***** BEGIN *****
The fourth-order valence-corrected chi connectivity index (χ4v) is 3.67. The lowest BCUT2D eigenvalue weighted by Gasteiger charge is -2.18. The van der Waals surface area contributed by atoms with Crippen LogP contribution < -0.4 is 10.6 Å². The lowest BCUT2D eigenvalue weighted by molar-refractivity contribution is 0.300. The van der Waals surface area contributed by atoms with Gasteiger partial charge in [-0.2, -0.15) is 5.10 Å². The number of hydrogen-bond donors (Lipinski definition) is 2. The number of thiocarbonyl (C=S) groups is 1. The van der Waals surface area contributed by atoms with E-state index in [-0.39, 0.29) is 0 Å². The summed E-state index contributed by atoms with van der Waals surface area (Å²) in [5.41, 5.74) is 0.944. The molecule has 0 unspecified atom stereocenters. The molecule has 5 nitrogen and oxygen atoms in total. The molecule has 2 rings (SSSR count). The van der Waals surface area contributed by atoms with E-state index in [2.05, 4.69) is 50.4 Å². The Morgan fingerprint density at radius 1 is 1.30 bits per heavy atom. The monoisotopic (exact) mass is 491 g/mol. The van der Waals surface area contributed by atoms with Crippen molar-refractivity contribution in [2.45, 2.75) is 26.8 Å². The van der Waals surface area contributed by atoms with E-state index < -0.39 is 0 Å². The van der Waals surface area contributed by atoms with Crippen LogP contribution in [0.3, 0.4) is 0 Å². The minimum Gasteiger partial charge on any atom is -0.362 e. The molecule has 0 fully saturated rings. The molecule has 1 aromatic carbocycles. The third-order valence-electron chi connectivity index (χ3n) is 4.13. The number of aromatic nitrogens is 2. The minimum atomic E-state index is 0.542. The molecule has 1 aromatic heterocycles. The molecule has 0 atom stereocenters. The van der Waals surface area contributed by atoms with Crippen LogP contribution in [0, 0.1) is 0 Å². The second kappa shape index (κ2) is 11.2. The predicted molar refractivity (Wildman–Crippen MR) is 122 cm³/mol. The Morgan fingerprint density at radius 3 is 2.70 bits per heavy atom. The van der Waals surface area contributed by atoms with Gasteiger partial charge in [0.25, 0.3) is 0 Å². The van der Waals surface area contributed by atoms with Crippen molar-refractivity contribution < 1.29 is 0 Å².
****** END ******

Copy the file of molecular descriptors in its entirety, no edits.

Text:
The fourth-order valence-corrected chi connectivity index (χ4v) is 3.67. The lowest BCUT2D eigenvalue weighted by Gasteiger charge is -2.18. The van der Waals surface area contributed by atoms with Crippen LogP contribution < -0.4 is 10.6 Å². The lowest BCUT2D eigenvalue weighted by molar-refractivity contribution is 0.300. The van der Waals surface area contributed by atoms with Gasteiger partial charge in [-0.2, -0.15) is 5.10 Å². The number of hydrogen-bond donors (Lipinski definition) is 2. The number of thiocarbonyl (C=S) groups is 1. The van der Waals surface area contributed by atoms with E-state index in [-0.39, 0.29) is 0 Å². The summed E-state index contributed by atoms with van der Waals surface area (Å²) in [5.41, 5.74) is 0.944. The molecule has 0 unspecified atom stereocenters. The molecule has 5 nitrogen and oxygen atoms in total. The molecule has 2 rings (SSSR count). The van der Waals surface area contributed by atoms with E-state index in [2.05, 4.69) is 50.4 Å². The Morgan fingerprint density at radius 1 is 1.30 bits per heavy atom. The monoisotopic (exact) mass is 491 g/mol. The van der Waals surface area contributed by atoms with Crippen molar-refractivity contribution in [2.45, 2.75) is 26.8 Å². The van der Waals surface area contributed by atoms with E-state index < -0.39 is 0 Å². The van der Waals surface area contributed by atoms with Crippen LogP contribution in [0.3, 0.4) is 0 Å². The minimum Gasteiger partial charge on any atom is -0.362 e. The molecule has 0 fully saturated rings. The molecule has 1 aromatic carbocycles. The third-order valence-electron chi connectivity index (χ3n) is 4.13. The number of aromatic nitrogens is 2. The minimum atomic E-state index is 0.542. The molecule has 1 aromatic heterocycles. The molecule has 0 atom stereocenters. The van der Waals surface area contributed by atoms with Crippen LogP contribution in [0, 0.1) is 0 Å². The second kappa shape index (κ2) is 11.2. The predicted molar refractivity (Wildman–Crippen MR) is 122 cm³/mol. The Morgan fingerprint density at radius 3 is 2.70 bits per heavy atom. The van der Waals surface area contributed by atoms with Gasteiger partial charge in [0.25, 0.3) is 0 Å². The van der Waals surface area contributed by atoms with Crippen molar-refractivity contribution < 1.29 is 0 Å².